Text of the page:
The issue with fronthaul is that the latency must be very low, there are communication timing issues between the BBU and the Radio Head and the UE that are critical. You don’t want the packet to time out, so you have distance limitations with fiber and microwave. Fiber is clean and works very well. Some microwave systems have longer delays due to the conversion between the data and microwave which can be an issue when transmitting signals because if they time out, then it causes retransmissions which will cause problems in the network if there are too many.  Yes, there are delays through the microwave system usually from converting from IP to RF then from RF to IP on both sides. It takes processing power, and if there is a problem with the link, noise or interference, then the RF side will start data recovery and possibly retransmissions.

Let’s look at the backhaul connection. You can have fiber, copper, microwave, or other connections.

Fiber connections:

The most desired connection to the core. Fiber allows a huge amount of bandwidth. Over 1Gbps of bandwidth is available with the right equipment. You have limitations, but it works well.

What options do you have for fiber?

  • Dark Fiber – this is an unused dedicated fiber optic cable that to the customer’s purpose. In other words, you aren’t sharing it with anyone. A dedicated connection between the RAN and another site or the core or wherever you pay to have it sent. For dark fiber, the customer, you, will need to provide all the equipment to connect. You can get large amounts of bandwidth through dark fiber, 1Gbps, maybe more. Your limitation may be your gear. It is easy to scale dark fiber. If you run your dark fiber, it can be very expensive because you must get permits, right of ways, pay pole rents, maybe trench, and so on. It can get very expensive.
  • Lit fiber – this is a shared fiber, and you connect to the carrier’s equipment. The carrier could be a telco or fiber carrier or anyone who offer service. It is usually cheaper, but it is not a dedicated connection. It will still connect between 2 points, but the bandwidth may be limited because you are sharing the fiber. You may have a problem scaling up and need to coordinate with the carrier to make changes.

When is fiber used/not used?

  • Macro sites that require high-capacity could connect to the core or to another macro site to save on costs.
  • Fronthaul for low latency and high-capacity to connect the BBU to the remote radio head in a CRAN option.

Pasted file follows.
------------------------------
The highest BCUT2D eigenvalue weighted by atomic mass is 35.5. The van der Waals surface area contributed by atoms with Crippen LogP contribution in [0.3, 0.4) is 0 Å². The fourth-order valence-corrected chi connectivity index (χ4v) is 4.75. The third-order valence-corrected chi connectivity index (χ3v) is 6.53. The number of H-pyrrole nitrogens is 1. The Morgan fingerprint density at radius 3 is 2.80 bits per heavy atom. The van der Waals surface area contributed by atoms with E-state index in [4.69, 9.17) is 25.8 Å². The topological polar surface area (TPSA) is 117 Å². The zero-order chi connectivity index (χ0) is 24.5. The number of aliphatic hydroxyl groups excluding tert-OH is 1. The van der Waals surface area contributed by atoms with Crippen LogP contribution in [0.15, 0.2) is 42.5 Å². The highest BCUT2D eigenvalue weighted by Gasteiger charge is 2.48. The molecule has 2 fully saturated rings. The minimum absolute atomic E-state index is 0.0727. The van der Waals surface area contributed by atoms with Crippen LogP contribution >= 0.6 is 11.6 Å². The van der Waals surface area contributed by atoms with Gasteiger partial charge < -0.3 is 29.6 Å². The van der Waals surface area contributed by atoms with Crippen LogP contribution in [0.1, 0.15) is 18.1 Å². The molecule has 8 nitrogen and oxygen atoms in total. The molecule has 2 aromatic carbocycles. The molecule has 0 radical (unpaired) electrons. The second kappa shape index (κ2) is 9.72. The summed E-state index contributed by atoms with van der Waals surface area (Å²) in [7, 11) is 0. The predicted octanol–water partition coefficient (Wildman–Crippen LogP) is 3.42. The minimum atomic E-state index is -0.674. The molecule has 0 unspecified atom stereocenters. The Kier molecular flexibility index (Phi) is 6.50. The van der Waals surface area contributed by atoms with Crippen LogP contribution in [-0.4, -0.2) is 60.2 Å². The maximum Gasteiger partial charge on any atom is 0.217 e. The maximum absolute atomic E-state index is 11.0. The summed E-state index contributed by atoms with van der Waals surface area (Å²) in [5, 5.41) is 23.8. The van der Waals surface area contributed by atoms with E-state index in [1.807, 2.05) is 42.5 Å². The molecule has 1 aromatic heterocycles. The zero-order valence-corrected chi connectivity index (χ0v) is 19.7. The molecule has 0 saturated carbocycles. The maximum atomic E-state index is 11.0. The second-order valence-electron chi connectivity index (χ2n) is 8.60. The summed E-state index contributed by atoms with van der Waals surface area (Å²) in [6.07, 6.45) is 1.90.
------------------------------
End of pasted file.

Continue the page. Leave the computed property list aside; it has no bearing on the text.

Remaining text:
• Small cell sites when heavily loaded or no other option is available.
  • CRAN Hotel BBUs to connect to high-capacity backhaul and to connect to remote radio heads for fronthaul creating a situation where you would have several fiber runs.
  • In the case of C-RAN, Cloud RAN, it would be to connect the cell that is connected and controlled by a BBU in the cloud. New in 2016 and being tested in China and the USA.
  • Fiber is not available everywhere. There are issues connecting to fiber in some areas.
  • Fiber could be cost prohibitive to run to your specific site which has slowed the growth of small cell sites on remote poles. The cost of getting fiber to the pole may be more than the expense of the small cell and the installation of the small cell. That has been a problem that holds back the mass deployment of small cells.
  • In some cases, you have only one fiber provider to choose from, and their costs may be probative.


Microwave Connections:

  • Point to Point, (PTP) is where you have a dedicated microwave shot between to end points.
  • Point to Multi Point, (PTMP) is where you have one control point connected to multiple endpoints.
  • Latency varies, and it is hard to capture in a band. Why? Let’s review this list:
    • Distance – just like fiber, the farther the data travels, the higher the latency. In microwave, the longer the link, the higher the latency.
    • Equipment – specifically the radio equipment in this case. The longer it holds on to a packet the longer the latency. The longer it takes to process the conversion from RF back to IP, the longer the latency. The longer error correction takes to complete the longer the latency.
  • Spectrum, microwave can be in many spectrums that serve many purposes. High-level explanations for the US market but they could apply to the world. These are the most common. Remember that the distance and dish size and engineering will affect throughput and latency.
    • 6GHz range – general for long-range shots. Point to Point LOS (Line of Site) microwave using larger dishes for longer shots. Licensed. Used early on, but the limitations in bandwidth and the large dish size have made them less attractive to modern sites. The dishes are over 6 feet and over. However, the FCC will allow 3-foot dishes in some situations. The limitations are the spectrum, licensing, and potential interference. The FCC did allow larger channels, but the current licenses in the US make it hard to get larger channels. Antenna size is an issue, but because the propagation of 6GHz is great, meaning it can travel far, it makes it hard to license without causing someone else problems. It was great with voice channels when they could travel great distances. Public safety in rural areas relies heavily on this because many of their sites are spread out.